Animal welfare: Getting beyond 'puppy mills'
Few people set out to buy a fetching puppy, often of a fashionable breed, that was born in a "puppy mill." But animal welfare advocates, including the Humane Society of the U.S. and Best Friends Animal Society, say that's what happens when people buy from most pet stores in the U.S.
Puppy mills are usually large commercial operations that are breeding their females too frequently, which wears them down physically, and cramming dogs and puppies into filthy cages. It is these big operations that supply pet stores, often through a broker, animal advocates say.
The Midwest is home to some of the more egregious examples of puppy mills. But in the last few years, L.A. County has had some problems with overcrowded breeding operations, particularly with one facility in the Antelope Valley. According to Marcia Mayeda, head of the county's Department of Animal Care and Control, that facility has worked to clean up its breeding operation. The problems aren't confined to rural areas. "About five or six years ago, we busted a puppy mill in Hawaiian Gardens," said Mayeda. "In that situation there was a lot of neglect. The owner surrendered the dogs. It was about 300."
These large-scale operations can't be outright banished. But regulations can be stiffened, and that's what Los Angeles County is doing, as we explain in an editorial Friday: L.A. County ordinance cracks down on 'puppy mill' abuses.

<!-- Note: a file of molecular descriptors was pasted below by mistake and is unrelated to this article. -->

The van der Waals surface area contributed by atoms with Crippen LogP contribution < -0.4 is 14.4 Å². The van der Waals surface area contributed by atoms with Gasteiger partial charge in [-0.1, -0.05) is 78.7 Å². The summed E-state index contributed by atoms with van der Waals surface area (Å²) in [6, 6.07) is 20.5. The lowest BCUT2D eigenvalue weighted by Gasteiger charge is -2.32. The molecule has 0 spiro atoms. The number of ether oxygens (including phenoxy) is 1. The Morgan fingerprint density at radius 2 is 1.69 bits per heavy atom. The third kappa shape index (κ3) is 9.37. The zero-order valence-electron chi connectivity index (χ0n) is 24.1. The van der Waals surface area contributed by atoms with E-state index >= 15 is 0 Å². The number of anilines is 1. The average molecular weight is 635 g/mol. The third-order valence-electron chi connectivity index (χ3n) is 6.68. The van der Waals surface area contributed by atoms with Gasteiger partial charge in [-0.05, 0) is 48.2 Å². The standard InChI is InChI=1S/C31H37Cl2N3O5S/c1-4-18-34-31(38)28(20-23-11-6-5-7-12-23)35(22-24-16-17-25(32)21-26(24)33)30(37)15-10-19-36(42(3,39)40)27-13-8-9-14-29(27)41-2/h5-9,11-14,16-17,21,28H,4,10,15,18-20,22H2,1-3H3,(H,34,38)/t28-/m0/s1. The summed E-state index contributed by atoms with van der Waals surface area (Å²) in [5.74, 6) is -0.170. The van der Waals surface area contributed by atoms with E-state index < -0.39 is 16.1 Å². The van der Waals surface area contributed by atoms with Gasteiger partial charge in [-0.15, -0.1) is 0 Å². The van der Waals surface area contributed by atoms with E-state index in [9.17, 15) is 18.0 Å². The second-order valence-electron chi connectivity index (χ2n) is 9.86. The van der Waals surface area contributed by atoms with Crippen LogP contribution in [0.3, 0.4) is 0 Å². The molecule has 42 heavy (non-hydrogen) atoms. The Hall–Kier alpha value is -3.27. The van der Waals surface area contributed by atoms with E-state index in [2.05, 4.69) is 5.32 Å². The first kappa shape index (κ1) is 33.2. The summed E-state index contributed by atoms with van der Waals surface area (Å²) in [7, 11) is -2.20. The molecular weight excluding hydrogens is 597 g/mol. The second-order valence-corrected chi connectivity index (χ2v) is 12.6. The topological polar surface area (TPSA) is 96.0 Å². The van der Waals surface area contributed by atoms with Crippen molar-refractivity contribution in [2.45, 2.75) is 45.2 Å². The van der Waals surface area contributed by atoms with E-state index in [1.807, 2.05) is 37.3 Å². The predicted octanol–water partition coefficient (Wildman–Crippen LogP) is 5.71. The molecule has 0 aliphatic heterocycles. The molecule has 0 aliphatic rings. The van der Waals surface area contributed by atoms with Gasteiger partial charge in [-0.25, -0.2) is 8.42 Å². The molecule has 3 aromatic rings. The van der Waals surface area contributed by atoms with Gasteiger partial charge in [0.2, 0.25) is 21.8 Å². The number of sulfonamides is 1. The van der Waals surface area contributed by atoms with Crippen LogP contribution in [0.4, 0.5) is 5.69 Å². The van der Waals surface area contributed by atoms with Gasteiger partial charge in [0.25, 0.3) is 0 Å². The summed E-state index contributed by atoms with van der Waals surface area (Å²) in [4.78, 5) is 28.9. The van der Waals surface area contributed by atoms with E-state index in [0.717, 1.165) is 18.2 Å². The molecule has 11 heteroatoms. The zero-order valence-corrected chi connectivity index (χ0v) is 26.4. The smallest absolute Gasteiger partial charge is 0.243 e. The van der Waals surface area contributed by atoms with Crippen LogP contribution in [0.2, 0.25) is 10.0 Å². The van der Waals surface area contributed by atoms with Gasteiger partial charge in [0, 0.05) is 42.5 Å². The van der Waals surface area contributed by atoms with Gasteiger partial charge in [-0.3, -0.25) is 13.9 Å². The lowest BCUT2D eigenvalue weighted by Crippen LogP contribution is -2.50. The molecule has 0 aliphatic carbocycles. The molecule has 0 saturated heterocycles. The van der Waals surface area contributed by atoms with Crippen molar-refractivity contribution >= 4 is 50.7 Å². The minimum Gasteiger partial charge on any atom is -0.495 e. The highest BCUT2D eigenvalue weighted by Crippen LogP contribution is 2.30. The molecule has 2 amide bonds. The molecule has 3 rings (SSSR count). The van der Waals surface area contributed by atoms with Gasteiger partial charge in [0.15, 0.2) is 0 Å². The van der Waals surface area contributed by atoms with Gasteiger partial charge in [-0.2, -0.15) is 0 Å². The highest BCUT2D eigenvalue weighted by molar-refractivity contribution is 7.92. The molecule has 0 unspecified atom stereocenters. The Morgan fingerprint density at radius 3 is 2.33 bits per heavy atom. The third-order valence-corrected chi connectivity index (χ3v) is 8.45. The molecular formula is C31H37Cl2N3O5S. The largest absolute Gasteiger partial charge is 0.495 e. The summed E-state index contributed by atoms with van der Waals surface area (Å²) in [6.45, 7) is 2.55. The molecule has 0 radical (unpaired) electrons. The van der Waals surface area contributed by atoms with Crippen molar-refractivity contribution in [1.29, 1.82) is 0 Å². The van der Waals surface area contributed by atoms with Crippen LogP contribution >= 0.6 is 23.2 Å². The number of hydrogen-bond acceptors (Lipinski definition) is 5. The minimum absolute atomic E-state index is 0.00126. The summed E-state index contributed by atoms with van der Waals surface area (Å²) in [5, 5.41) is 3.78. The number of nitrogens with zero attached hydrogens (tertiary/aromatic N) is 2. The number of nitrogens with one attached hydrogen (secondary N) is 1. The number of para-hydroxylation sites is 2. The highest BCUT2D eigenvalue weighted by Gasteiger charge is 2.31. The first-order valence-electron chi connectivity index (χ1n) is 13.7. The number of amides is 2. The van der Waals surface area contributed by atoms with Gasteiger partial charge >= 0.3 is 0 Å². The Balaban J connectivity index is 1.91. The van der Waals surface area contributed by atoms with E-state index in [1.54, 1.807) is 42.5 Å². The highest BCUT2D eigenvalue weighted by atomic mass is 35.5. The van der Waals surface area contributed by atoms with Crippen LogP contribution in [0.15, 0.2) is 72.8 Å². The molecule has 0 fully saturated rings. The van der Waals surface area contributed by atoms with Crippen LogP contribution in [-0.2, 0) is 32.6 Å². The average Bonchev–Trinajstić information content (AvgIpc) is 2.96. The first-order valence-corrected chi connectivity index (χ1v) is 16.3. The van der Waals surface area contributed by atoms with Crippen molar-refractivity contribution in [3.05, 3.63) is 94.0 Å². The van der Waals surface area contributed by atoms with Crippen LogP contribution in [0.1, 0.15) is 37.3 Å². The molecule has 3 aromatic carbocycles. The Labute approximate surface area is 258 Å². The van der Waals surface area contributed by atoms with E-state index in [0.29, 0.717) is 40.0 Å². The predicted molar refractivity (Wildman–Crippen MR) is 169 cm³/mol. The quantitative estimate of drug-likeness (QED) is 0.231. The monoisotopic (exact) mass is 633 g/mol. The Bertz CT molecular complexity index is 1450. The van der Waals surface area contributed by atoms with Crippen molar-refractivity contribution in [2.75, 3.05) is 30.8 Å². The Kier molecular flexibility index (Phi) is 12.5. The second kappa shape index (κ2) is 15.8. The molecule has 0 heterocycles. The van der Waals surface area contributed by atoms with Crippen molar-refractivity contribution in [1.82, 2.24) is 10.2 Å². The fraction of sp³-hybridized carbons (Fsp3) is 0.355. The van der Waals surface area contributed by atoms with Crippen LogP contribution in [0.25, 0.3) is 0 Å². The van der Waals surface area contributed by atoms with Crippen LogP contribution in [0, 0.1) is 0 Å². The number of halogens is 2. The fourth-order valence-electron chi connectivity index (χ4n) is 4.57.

Those regulations won't solve all problems. Advocates are also working to get pet stores to stop buying from puppy mills and brokers. They have converted about 10 to 12 pet stores in the L.A. area to a more humane model, in which stores sell puppies, kittens and young animals that have been scouted from shelters, then medically checked out and groomed. "It's the beginning of a cultural shift," says Elizabeth Oreck, who runs the puppy mill initiative for Best Friends Animal Society. But it's an uphill struggle for welfare groups to figure out which of the several hundred pet stores in the L.A. area are buying from puppy mills and persuade them to stop.
Anti-puppy mill activist Jana Kohl (pictured above) adopted a breeding survivor of a California puppy mill, a poodle named Baby, who lost a leg after a fall shattered it -- possibly because the dog's bones had been weakened by overbreeding. Kohl wrote a book about Baby, taking the poodle with her on trips to publicize the ills of puppy mills and having her photographed with sympathizers. (Best score -- Baby with then-Senate candidate Barack Obama.)
Animal welfare advocates differ on whether people should ever get pets from any pet store or breeder -- even small facilities responsibly breeding females and taking good care of all their dogs. Some believe you should only get pets from private rescue groups or municipal shelters. And most urge prospective owners to at least start the search for a new pet by combing shelters, rescue facilities and the adoption websites linked to them. Here are a few websites where you can start:
Photo: Jana Kohl signs her new book about puppy mills while her poodle Baby, a puppy mill survivor, frolics. Credit: Lawrence K. Ho / Los Angeles Times